Huge thank you to Gallery, Threshold, Pocket Books and NetGalley for providing me with an eARC in exchange for my honest review.
Trigger Warning: This novel and review discuss the following: violence, adultery, war, death.
Goodreads Rating: 5 Stars
As a big fan of WWII historical fiction, this novel grabbed my interest while I was perusing the featured releases on NetGalley. I put in my request to Gallery, Threshold, Pocket Books, and they accepted!
Cara Hargraves is restarting her life. A recent divorceé and newly appointed antiquarian for an antique dealer, she immerses herself in work to forget about her rocky marriage to a secret alcoholic with a gambling addiction. While clearing a large estate, she finds a diary in a small 1950’s tin, and reading a couple quick passages, finds that the diary is an account from World War II. Though it isn’t worth much to the dealer, who preaches “Furniture, Silver, Paintings. Find, Sell, Profit. F-S-P.”, Cara knows it has to mean a lot to someone, and she wants to find out who. Off the clock, she spends what little free time she allots herself on reading the diary, looking for clues to find the owner. Eventually, she enlists the help of her neighbor, a history professor named Liam with the same sentiments and excitement of finding the owner.
Louise Keene is nineteen in 1941, and she’s lived in the same small Cornish town all her life. Her cousin Kate, a more extroverted girl, has cajoled Louise into attending an airman dance, where the young local military men have gathered to dance and have fun in their off-time. Louise is quiet and cautious, used to beautiful Kate being the center of attention. While making introductions with a group of airmen, a man catches Louise’s eye, and before she knows it, she’s being swept away by Flight Lieutenant Paul Bolton. As their relationship blossoms, Louise finds herself trapped by the love for the pilot and the expectations of her mother, who has declared her almost engaged to local wealthy boy who has already shipped off into combat. There is no romantic interest between Louise and the boy, and the last thing Louise wants is to live a complacent life. When Paul has to ship out, Louise decides she is going to do something for the war effort… by enlisting.
(Photo Credit: Google Images)
As Louise share’s her story with the reader, and Cara connects the diary to Louise’s family, the plot twists ensue. Kelly had me hooked from page one, and the more I read, the further I fell into the mystery, action, and love surrounding Cara and Louise, years apart. Their stories are multidimensional, revealing their layers of struggle with personal identities, relationships, and the past. Just when I thought I’d figured out where the plot was going, I was thrown for another loop. As a historical fiction fan, I also loved reading about Louise and her time with the Ack Ack Gunner Girls- which is a new aspect of WWII that I didn’t know about.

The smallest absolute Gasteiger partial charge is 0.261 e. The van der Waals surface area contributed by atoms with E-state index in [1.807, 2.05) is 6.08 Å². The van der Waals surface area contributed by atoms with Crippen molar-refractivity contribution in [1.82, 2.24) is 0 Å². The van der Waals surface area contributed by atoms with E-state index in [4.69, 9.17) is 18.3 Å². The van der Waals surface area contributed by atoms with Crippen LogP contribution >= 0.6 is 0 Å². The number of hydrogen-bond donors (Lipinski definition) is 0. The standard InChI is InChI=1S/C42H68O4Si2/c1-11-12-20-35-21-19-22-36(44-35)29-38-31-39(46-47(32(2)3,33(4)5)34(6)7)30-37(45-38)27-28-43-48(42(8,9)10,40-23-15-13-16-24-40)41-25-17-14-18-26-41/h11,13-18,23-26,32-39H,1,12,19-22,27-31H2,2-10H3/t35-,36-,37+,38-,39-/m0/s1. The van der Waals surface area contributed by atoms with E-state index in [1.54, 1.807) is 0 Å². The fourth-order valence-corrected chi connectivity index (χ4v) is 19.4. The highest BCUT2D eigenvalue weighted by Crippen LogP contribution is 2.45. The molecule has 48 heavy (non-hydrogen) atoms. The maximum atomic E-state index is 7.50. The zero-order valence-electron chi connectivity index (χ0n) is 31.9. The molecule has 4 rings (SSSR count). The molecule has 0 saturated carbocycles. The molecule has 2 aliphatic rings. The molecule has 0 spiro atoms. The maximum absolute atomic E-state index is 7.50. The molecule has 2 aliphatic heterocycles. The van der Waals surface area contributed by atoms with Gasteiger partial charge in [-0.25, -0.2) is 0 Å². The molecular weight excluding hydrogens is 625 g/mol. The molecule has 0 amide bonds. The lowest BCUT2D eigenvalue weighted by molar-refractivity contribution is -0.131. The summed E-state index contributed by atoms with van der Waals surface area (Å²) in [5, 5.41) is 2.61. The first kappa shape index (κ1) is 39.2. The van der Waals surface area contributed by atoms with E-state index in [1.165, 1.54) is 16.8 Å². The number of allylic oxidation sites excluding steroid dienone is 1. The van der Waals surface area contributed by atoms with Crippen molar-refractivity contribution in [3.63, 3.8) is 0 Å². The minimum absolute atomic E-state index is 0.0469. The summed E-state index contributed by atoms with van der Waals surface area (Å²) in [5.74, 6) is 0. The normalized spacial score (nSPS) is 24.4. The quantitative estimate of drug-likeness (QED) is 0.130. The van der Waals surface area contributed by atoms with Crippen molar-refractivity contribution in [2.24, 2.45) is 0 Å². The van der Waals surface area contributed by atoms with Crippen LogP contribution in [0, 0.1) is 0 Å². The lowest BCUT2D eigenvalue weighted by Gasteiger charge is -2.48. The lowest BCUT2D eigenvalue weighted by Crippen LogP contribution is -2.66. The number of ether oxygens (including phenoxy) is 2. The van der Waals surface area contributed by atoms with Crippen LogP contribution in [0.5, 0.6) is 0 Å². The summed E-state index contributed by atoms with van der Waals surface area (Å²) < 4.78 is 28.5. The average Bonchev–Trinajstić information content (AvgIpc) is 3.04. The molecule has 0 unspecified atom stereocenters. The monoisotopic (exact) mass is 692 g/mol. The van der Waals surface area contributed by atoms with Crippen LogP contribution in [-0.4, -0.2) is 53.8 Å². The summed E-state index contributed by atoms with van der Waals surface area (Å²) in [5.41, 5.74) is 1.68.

I thoroughly enjoyed The Light Over London, and am already recommending it to everyone.
Expected publication date: January 8, 2019
TL/DR: The Light Over London by Julia Kelly is a WWII historical fiction novel told in parallel plot lines. The present timeline follows a woman who finds a WWII journal and would like to return it to the owner’s family. The past timeline follows a young woman living in London during WWII, and who ends up becoming an Ack Ack Gunner Girl.
Read it? Yes, especially if you enjoy WWII historical fiction.
Recommend it? Yes! Suitable for most audiences, though best for mature readers.
Buy it? Yes!
If you liked this novel or review, check out these similar reads:
- Sarah’s Key by Tatiana de Rosnay
- The Things We Cannot Say by Kelly Rimmer
- All The Light We Cannot See by Anthony Doerr
- Lilac Girls by Martha Hall Kelley
- The Bronze Horseman by Paullina Simons